By Jason Sohigian
WOBURN, Mass. and YEREVAN — Speakers on several panels at Forest Summit: Global Action and Armenia highlighted a common theme that is at once alarming, and a call for proactive action and resources. This is the lack of specialists in the fields of nursery management and forestry. Many speakers identified the challenge, and it has been confirmed by Armenia Tree Project’s experience on the ground, in trying to build the capacity of its nursery and tree planting staff.
This issue is of special importance since Armenia announced its ambitious goal to double its forest cover by 2050. This will require significant resources in terms of financing, seedling capacity, and human resources in the form of trained experts who are familiar with techniques such as tree propagation, nursery management, site identification, tree planting, and long-term tree care and management.
The issue was brought to the forefront during the Summit’s first panel, in a discussion about the key challenges and opportunities to increase Armenia’s forest coverage. In addressing some of the gaps, Hovik Sayadyan, technical task leader at UNDP Armenia, pointed out that there are no institutes for forest management in Armenia, in particular for forest inventory, afforestation, or forest management.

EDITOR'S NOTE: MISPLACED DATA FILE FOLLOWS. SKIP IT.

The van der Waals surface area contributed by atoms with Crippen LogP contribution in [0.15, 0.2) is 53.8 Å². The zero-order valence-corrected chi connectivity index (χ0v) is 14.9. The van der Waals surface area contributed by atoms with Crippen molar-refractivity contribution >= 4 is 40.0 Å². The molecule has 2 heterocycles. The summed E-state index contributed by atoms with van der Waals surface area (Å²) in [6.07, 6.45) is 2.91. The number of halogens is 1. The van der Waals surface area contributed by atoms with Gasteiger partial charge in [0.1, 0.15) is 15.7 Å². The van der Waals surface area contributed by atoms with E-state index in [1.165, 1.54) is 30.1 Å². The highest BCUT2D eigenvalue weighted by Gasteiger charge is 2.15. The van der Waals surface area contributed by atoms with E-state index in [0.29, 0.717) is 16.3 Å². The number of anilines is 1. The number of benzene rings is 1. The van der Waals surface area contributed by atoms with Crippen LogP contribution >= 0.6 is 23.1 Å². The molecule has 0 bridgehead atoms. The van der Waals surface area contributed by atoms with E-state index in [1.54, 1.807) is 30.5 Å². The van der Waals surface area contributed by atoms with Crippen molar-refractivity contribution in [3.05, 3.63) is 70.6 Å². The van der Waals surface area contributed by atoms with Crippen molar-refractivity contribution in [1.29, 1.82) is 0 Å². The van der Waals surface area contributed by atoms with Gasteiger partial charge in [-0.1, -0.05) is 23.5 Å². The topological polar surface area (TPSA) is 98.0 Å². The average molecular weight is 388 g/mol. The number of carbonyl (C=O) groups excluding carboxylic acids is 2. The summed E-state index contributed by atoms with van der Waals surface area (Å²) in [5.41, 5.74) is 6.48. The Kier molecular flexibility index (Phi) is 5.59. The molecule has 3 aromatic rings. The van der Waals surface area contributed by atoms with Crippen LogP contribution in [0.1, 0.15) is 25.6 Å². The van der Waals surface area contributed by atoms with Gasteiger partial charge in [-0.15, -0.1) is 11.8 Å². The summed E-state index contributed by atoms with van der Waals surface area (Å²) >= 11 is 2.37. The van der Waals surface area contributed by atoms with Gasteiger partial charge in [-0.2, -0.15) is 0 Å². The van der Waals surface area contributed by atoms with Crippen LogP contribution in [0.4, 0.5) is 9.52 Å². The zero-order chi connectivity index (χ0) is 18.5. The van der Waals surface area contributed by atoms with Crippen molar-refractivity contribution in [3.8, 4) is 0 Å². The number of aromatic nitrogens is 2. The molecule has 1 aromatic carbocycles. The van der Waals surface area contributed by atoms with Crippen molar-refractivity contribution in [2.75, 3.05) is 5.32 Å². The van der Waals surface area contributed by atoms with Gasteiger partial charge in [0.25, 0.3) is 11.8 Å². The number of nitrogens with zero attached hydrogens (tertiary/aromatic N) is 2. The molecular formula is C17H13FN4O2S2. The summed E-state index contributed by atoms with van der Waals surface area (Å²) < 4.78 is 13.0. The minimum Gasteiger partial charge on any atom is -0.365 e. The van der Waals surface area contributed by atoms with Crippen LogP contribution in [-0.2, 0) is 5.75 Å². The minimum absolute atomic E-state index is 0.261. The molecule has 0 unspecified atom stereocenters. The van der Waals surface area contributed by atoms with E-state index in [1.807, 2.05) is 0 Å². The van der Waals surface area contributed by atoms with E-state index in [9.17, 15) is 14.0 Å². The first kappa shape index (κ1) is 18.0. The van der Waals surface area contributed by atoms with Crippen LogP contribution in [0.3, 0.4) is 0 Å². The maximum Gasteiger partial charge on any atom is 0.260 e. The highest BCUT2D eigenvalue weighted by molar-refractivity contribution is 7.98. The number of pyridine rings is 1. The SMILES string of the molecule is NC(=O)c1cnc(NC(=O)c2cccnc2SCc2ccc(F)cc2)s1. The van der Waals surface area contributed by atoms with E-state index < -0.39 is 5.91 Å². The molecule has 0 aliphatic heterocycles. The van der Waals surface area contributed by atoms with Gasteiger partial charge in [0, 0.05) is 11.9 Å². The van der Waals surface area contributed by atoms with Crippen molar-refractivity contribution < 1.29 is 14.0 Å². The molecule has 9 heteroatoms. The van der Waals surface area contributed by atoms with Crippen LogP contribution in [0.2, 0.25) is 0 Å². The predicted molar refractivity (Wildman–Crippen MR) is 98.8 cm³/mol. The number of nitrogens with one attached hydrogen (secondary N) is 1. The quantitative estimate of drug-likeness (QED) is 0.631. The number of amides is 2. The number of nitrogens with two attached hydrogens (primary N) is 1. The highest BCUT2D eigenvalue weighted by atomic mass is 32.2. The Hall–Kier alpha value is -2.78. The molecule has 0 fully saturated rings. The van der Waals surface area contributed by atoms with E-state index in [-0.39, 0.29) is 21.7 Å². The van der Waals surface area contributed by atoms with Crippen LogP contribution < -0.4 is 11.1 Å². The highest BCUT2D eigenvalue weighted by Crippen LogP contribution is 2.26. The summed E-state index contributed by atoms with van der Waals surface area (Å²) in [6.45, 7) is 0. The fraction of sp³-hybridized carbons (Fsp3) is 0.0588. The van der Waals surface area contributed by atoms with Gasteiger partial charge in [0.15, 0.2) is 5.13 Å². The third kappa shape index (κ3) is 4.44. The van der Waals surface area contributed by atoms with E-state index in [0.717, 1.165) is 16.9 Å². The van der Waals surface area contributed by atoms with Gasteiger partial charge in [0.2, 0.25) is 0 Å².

Vardan Urutyan, rector at Armenia’s National Agrarian University, expanded on this issue with a number of challenges around forest education. For example, financial resources are often insufficient for training specialists and there are few graduates from the Agrarian University. Those who do graduate often cannot find employment in this sector. He cited the need to improve the attractiveness and competitiveness of the forestry profession.
Given the challenges, there is an expectation within Armenia that more trained professionals must be developed in order to succeed in expanding the forest cover and managing the existing forests.